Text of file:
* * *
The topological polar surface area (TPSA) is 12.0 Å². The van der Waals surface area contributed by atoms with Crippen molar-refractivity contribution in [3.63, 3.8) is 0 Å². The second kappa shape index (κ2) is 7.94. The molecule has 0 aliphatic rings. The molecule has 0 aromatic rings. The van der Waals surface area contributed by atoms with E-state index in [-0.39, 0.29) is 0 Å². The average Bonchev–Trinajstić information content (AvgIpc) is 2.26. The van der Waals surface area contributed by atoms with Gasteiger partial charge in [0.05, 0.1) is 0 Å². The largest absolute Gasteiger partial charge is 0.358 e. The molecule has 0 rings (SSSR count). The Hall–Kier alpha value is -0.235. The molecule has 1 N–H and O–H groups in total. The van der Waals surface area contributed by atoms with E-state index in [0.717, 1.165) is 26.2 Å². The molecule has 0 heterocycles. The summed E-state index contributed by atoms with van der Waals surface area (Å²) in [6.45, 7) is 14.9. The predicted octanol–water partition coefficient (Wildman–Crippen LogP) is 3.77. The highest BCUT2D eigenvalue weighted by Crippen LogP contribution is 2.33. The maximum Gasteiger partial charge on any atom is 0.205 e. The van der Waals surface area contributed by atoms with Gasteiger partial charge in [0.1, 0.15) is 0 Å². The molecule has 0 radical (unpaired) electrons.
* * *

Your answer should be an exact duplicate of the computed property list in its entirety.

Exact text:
The topological polar surface area (TPSA) is 12.0 Å². The van der Waals surface area contributed by atoms with Crippen molar-refractivity contribution in [3.63, 3.8) is 0 Å². The second kappa shape index (κ2) is 7.94. The molecule has 0 aliphatic rings. The molecule has 0 aromatic rings. The van der Waals surface area contributed by atoms with E-state index in [-0.39, 0.29) is 0 Å². The average Bonchev–Trinajstić information content (AvgIpc) is 2.26. The van der Waals surface area contributed by atoms with Gasteiger partial charge in [0.05, 0.1) is 0 Å². The largest absolute Gasteiger partial charge is 0.358 e. The molecule has 0 rings (SSSR count). The Hall–Kier alpha value is -0.235. The molecule has 1 N–H and O–H groups in total. The van der Waals surface area contributed by atoms with E-state index in [0.717, 1.165) is 26.2 Å². The molecule has 0 heterocycles. The summed E-state index contributed by atoms with van der Waals surface area (Å²) in [6.45, 7) is 14.9. The predicted octanol–water partition coefficient (Wildman–Crippen LogP) is 3.77. The highest BCUT2D eigenvalue weighted by Crippen LogP contribution is 2.33. The maximum Gasteiger partial charge on any atom is 0.205 e. The van der Waals surface area contributed by atoms with Gasteiger partial charge in [0.1, 0.15) is 0 Å². The molecule has 0 radical (unpaired) electrons.